How about semi-synthetic versus mineral? And monograde versus multi-grade? We tilt toward the mineral basestocks because of their superior solvent characteristics. Aircraft engines are riddled with blowby and the oil has to dissolve and carry away a heavy load of combustion byproducts.

We think mineral basestocks do that better. However, PAO blended oils retain their characteristics longer than mineral oils; mineral oils tend to degrade gracefully. But when PAO oils do degrade, there’s nothing graceful about it. But if the oil is changed frequently, as it should be, we don’t think this is important. Of the two semi-synthetics, we would pick Exxon Elite over Aeroshell because it contains less synthetic base-25 percent versus 50 percent for Aeroshell. If youre a big believer in synthetics, go with the Aeroshell.

Last, monograde versus multi-grade. Although weve heard claims that monogrades offer better corrosion protection than multi-grades because theyre “stickier,” our tests have repeatedly disproved this. The oft-cited evidence is the “dipstick test.” An hour after shutdown, the dipstick will retain a healthier dose of a monograde than it will a multi-grade. This may be true, but its the additive package that does the anti-corrosion heavy lifting, not the film itself. A heavy film of the wrong oil can easily contain corrosive elements that an anti-corrosion additive will defeat.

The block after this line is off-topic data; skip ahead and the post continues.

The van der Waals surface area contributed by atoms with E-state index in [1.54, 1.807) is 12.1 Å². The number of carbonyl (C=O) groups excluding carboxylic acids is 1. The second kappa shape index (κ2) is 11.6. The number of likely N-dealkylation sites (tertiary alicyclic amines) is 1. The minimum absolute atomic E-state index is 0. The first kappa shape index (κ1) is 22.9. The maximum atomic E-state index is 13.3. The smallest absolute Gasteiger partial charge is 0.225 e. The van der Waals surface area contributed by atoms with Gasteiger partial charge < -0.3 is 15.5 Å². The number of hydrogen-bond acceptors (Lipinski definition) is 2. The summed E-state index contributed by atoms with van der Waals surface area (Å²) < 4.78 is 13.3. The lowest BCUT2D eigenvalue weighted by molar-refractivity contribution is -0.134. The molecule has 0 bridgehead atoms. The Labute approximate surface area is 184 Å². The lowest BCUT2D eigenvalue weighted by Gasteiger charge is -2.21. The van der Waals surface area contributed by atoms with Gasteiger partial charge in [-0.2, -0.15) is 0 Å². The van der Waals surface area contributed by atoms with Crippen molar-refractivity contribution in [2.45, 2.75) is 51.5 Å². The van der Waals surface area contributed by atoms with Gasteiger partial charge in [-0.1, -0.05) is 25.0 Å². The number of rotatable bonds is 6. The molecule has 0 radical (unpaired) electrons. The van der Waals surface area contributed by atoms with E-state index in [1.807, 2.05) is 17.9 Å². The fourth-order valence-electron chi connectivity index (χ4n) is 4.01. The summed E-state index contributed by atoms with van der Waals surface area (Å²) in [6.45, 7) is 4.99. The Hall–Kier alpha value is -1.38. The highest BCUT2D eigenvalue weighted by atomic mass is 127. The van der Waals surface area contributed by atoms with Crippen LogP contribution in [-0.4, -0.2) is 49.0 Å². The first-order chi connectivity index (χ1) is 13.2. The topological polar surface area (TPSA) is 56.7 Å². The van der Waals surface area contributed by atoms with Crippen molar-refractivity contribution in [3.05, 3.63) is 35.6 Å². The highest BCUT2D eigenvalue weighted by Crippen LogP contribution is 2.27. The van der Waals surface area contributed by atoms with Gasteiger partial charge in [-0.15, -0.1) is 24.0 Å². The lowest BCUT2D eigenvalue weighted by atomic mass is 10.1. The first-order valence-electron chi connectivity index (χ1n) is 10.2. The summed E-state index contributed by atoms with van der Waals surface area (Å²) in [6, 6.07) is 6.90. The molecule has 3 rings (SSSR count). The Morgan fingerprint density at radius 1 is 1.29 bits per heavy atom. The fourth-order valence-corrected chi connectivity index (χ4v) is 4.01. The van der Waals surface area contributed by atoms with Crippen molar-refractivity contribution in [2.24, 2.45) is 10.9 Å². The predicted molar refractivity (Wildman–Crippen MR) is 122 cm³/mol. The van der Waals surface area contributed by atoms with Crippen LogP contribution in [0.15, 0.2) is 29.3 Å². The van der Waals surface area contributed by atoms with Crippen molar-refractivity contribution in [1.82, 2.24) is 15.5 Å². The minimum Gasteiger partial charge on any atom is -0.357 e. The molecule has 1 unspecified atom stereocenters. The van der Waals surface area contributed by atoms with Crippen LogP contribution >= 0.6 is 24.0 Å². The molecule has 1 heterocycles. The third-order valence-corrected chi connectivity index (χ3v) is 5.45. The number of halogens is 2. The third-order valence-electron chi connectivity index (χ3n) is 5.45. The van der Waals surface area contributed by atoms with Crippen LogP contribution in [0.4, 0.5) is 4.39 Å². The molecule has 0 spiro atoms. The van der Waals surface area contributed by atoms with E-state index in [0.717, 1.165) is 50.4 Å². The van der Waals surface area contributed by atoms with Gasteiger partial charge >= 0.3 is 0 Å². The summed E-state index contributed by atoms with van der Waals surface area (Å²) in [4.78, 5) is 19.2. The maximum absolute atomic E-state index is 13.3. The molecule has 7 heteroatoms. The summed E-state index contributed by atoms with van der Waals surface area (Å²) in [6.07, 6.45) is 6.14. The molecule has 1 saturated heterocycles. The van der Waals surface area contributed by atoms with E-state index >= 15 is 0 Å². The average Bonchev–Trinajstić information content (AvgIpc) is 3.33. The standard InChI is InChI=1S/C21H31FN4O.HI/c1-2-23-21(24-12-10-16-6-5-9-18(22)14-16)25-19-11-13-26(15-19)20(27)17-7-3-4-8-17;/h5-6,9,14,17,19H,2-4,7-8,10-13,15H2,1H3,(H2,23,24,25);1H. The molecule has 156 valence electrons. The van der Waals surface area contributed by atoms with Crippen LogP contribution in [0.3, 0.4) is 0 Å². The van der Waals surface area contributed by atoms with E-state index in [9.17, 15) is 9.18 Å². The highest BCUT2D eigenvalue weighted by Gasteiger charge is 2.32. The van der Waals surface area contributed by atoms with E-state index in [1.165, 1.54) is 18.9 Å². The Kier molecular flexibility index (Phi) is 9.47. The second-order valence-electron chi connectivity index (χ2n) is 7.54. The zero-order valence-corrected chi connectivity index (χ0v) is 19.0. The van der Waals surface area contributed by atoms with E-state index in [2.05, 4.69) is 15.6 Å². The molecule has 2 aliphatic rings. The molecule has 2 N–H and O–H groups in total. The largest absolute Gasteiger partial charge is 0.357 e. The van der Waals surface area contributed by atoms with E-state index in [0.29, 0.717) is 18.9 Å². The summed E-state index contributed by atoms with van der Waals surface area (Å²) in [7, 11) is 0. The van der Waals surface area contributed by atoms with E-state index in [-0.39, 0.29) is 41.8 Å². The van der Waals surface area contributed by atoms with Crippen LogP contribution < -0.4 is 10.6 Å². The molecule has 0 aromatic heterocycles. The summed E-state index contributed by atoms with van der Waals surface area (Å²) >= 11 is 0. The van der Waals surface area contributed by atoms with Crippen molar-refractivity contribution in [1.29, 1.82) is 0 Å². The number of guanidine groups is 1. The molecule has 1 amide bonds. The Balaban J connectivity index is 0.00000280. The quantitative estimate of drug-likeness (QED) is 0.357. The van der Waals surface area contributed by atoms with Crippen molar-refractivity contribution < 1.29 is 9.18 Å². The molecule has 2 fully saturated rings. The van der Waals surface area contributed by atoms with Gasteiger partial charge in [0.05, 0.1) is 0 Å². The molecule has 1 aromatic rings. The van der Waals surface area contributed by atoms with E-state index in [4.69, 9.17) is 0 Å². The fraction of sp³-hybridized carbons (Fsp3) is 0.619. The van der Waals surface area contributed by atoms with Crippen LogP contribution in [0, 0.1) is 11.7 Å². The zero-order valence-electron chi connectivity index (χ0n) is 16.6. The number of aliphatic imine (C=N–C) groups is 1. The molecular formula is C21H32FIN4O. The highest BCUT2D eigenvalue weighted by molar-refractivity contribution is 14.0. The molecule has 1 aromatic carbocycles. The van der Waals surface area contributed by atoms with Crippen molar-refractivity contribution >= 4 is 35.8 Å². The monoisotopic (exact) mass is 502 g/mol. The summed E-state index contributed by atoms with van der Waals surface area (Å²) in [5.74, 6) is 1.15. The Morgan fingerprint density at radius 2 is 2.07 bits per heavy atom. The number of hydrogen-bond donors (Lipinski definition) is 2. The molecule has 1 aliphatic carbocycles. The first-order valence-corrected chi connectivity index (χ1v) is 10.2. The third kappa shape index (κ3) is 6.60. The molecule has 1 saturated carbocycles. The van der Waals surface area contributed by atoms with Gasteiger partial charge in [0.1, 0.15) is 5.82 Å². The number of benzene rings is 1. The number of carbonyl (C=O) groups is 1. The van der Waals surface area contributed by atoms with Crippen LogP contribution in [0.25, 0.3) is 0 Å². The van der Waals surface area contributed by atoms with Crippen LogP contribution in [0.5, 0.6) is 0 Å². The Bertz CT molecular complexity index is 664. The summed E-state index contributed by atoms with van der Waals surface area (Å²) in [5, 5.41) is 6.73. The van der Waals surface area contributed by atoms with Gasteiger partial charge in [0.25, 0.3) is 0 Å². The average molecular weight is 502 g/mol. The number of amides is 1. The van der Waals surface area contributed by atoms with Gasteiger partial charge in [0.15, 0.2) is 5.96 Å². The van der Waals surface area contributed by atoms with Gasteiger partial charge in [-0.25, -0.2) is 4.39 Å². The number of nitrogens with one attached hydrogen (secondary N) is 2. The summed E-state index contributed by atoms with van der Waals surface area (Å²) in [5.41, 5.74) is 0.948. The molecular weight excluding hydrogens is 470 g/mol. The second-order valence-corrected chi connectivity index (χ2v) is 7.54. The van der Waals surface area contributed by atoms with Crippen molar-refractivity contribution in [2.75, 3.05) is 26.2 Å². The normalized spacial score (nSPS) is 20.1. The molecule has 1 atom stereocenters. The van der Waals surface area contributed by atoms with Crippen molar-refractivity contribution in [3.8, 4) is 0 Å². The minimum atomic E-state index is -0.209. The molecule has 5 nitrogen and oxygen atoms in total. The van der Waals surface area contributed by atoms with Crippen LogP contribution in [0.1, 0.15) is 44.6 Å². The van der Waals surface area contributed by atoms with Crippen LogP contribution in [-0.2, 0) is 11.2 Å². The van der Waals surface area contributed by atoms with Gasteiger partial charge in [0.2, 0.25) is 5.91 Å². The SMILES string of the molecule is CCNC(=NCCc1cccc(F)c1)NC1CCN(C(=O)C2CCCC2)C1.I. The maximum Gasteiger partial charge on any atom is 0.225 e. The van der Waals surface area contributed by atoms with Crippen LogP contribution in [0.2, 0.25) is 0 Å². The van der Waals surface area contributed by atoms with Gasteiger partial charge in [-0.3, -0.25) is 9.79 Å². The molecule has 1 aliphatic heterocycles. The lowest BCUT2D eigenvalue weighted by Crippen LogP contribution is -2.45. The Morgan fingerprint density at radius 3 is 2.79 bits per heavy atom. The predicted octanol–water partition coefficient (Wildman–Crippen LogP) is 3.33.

If you live in a climate where seasonal oil changes arent necessary, a monograde may make sense. Otherwise, the multi-grades-Phillips XC, Exxon Elite and Aeroshell 15W50-will perform just as well, without having to hassle the seasonal switchover or carry different types of oil in your baggage compartment.

Finally, where does BPs Castrol Aviator fit in? We think its a perfectly competent oil, with good anti-wear, anti-oxidant and anti-corrosion properties. But, in our view, its not such a standout compared to any of the other oils, so we cant make a strong case for or against it. If you prefer monograde mineral oils, the Castrol Aviator AD line-an additized oil-is probably as good a choice as any. BPs Matt Mason told us the company is devising some new test protocols that will reveal additional attributes and we’ll examine those in a future article.

Paul Bertorelli is Aviation Consumer’s Editor at Large. In addition to his valued contributions to Aviation Consumer, his in-depth video productions on sister publication AVweb cover a wide variety of topics that greatly contribute to safety, operation and aircraft ownership. When Paul isn’t writing or filming, he’s out flying his J3 Cub.